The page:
Witches and wizards are icons of many great fantasy worlds. From the good - Dumbledore, Gandalf, Glenda - to the dark - Voldemort, Saruman and the Wicked Witch - these mystical figures wield great power, and make for very interesting stories! But do they only exist in the realms of fantasy?
You don’t have to dig too deep into history to find real-life remnants of witch and wizard lore. The great Druids of Celtic tradition share much in common with the typical ‘wizard’, and many people who practise the modern-day sacred movement of Wicca identify as ‘witches’. But there are some individuals who stand out more than others in the history books as 'real-life' witches and wizards, whether for their divinatory prowess or mathematical genius. Let's take a look at a few of them:
Mother Shipton, also known as Ursula Southeil, was a famous 16th-century English prophetess. She published a number of extraordinary prophecies of world events under the guise of rhymes and verse, in order to escape persecution for occult practices. Her legendary prophecies included the Great Plague of London, the Great Fire of London, and the Spanish Armada—all of which unfolded with eerie accuracy. While many alleged ‘witches’ of the earlier ages met terrible ends by the noose or the stake, Mother Shipton quite uneventfully died of natural causes at an elderly age, but her legacy lives on as one of the world’s greatest 'real' witches.
Paracelsus was a 16th-century Swiss genius, famed for his work in alchemy, astrology, medicine and botany. He is one of many great mathematical and scientific minds of the Middle Ages and Renaissance who have been linked to magical pursuits in the history books—from Nostradamus to Nicholas Flamel, and many in between. Paracelsus’s reputation as a real-life ‘wizard’ stem from his development of the ‘Alphabet of the Magi’, an occult language that calls upon spirits to help in the healing of medical patients. Paracelsus was said to carve the symbols of the alphabet into talismans, which were used for healing and protection. His esoteric approaches to medicine and science caused much debate and discussion, but wizard or not, his legacy is undeniable.
Marie Laveau, also known as the ‘Voodoo Queen’, was a 19th-century Louisiana Creole woman famed for her Voodoo spiritual work. Laveau was born in the French Quarter of New Orleans as a free woman of colour, and went on to develop a wide-spread reputation as a Voodoo practitioner. People of all races and classes would flock to Laveau for her help with health, relationships and more. Interestingly, Marie Laveau was said to be a devout Catholic, and believed that her Voodoo pursuits were in line with her Catholic faith, rather than at odds with it. Whether the Voodoo Queen was really the mystical ‘witch’ like figure of legend, or simply a shrewd spiritual healer, she certainly had an impressive amount of influence over 19th-century New Orleans and its communities.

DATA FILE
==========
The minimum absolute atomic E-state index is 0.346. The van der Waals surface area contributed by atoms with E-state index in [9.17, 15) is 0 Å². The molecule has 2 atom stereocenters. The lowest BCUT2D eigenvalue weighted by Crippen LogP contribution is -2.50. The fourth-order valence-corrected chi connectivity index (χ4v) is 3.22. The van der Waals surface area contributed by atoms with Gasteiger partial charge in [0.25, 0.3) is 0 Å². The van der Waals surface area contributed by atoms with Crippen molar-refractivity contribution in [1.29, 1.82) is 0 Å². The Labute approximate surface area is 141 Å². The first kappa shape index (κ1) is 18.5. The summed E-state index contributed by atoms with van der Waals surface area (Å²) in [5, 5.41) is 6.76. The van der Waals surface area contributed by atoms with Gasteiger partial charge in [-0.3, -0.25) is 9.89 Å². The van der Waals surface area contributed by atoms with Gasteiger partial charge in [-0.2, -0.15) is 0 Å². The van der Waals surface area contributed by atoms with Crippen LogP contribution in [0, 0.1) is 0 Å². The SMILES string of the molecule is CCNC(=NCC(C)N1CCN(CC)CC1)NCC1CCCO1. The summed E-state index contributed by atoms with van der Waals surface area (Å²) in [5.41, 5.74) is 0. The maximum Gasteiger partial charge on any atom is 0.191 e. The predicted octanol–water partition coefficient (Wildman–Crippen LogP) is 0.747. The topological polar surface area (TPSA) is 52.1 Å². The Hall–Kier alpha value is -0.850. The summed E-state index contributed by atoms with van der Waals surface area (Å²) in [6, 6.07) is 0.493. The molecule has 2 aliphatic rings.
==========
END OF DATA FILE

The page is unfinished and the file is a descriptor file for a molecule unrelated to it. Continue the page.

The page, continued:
Heinrich Cornelius Agrippa was definitely a Renaissance ‘jack-of-all-trades’, famed for being a polymath, physicist, soldier, theologian and occult writer. The last of these in particular has led to him being considered one of history’s real-life ‘wizards’. Agrippa wrote a number of books about the occult arts, the most famous of which is called De Occulta Philosophia Libra Tre. This text formed a link between practical ‘magic’ like alchemy and astronomy, and the higher magic of summoning spirits and communicating with other worlds. Sadly, Agrippa gave up his pursuit of the occult before his death. He worried that studying these arts would take him to ‘hell’, showing a common historical conflict between religion and the occult.
It’s impossible to look at real-life witchcraft throughout history without discussing the terrible Salem Witch Trials of 1692. The trials took place in Massachussets, USA, and were a result of mass hysteria spreading through a heavily Puritanical New World America. The hysteria was said to have began when a pair of young girls suffered from an inexplicable illness, which a doctor diagnosed as being an effect of witchcraft. In a frenzy to find the perpetrators, a trio of local impoverished women were accused of witchery and sentenced to execution. By the end of the infamous Trials, over twenty people had been executed as punishment for ‘witchcraft’. This is definitely a dark blot in the history books, demonstrating how the label of ‘witch’ can be used to ostracise and persecute, when it should denote power, wisdom and respect.
Aleister Crowley is one of the more contemporary real-life ‘wizards’, practising at the turn of the 20th-century. A controversial figure, Crowley was an English occultist and ceremonial magician, who was a member of the Hermetic Order of the Golden Dawn and went on to found his own religion called Thelema. Thelema is a new religious movement with influences from Ancient Egyptian spirituality, Qabalah and yoga. Crowley definitely forged a powerful legacy in the world of the occult, with many of his writings and philosophies leading to modern movements like Wicca and and chaos magick. But he was also a controversial figure, with shady views on race and gender that made him a number of enemies. Whether Crowley falls into the category of ‘good’ wizard or ‘bad’ wizard depends on who you ask.
They often say that truth is stranger than fiction, and that seems to be the case when you start delving into the real-life stories of famous witches and wizards. These are just a few of the mystical icons throughout history whose tales seem like the stuff of storybooks. Do you know any others? Let us know in the comments!
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